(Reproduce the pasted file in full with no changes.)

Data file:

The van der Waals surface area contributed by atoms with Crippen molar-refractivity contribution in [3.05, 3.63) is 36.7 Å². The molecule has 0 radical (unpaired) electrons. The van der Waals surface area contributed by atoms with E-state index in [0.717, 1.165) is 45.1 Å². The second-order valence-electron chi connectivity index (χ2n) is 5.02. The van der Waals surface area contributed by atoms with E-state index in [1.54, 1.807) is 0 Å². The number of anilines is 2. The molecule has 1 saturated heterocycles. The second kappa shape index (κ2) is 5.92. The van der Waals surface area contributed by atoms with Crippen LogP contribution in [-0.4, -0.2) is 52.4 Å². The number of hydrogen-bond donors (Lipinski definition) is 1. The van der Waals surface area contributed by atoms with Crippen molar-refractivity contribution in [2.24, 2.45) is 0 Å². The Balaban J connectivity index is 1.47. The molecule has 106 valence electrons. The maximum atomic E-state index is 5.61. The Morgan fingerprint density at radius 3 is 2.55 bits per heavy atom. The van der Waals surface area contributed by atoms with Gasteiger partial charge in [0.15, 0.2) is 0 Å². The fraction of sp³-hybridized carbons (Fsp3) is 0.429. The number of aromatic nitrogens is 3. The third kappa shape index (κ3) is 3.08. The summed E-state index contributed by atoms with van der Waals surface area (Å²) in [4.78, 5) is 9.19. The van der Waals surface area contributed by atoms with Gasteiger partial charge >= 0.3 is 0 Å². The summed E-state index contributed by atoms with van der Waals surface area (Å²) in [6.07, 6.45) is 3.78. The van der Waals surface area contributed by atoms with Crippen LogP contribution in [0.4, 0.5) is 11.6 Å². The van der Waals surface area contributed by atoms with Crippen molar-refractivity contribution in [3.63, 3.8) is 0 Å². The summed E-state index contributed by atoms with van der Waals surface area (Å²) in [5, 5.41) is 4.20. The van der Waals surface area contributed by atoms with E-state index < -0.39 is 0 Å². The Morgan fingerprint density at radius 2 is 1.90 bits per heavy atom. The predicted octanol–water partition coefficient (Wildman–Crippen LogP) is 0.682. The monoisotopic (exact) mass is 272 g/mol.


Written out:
The van der Waals surface area contributed by atoms with Crippen molar-refractivity contribution in [3.05, 3.63) is 36.7 Å². The molecule has 0 radical (unpaired) electrons. The van der Waals surface area contributed by atoms with E-state index in [0.717, 1.165) is 45.1 Å². The second-order valence-electron chi connectivity index (χ2n) is 5.02. The van der Waals surface area contributed by atoms with E-state index in [1.54, 1.807) is 0 Å². The number of anilines is 2. The molecule has 1 saturated heterocycles. The second kappa shape index (κ2) is 5.92. The van der Waals surface area contributed by atoms with Crippen LogP contribution in [-0.4, -0.2) is 52.4 Å². The number of hydrogen-bond donors (Lipinski definition) is 1. The van der Waals surface area contributed by atoms with Crippen molar-refractivity contribution in [2.24, 2.45) is 0 Å². The Balaban J connectivity index is 1.47. The molecule has 106 valence electrons. The maximum atomic E-state index is 5.61. The Morgan fingerprint density at radius 3 is 2.55 bits per heavy atom. The van der Waals surface area contributed by atoms with Gasteiger partial charge in [0.15, 0.2) is 0 Å². The fraction of sp³-hybridized carbons (Fsp3) is 0.429. The number of aromatic nitrogens is 3. The third kappa shape index (κ3) is 3.08. The summed E-state index contributed by atoms with van der Waals surface area (Å²) in [4.78, 5) is 9.19. The van der Waals surface area contributed by atoms with Gasteiger partial charge >= 0.3 is 0 Å². The summed E-state index contributed by atoms with van der Waals surface area (Å²) in [6.07, 6.45) is 3.78. The van der Waals surface area contributed by atoms with Crippen LogP contribution in [0.4, 0.5) is 11.6 Å². The van der Waals surface area contributed by atoms with Crippen molar-refractivity contribution in [3.63, 3.8) is 0 Å². The summed E-state index contributed by atoms with van der Waals surface area (Å²) in [5, 5.41) is 4.20. The van der Waals surface area contributed by atoms with E-state index < -0.39 is 0 Å². The Morgan fingerprint density at radius 2 is 1.90 bits per heavy atom. The predicted octanol–water partition coefficient (Wildman–Crippen LogP) is 0.682. The monoisotopic (exact) mass is 272 g/mol.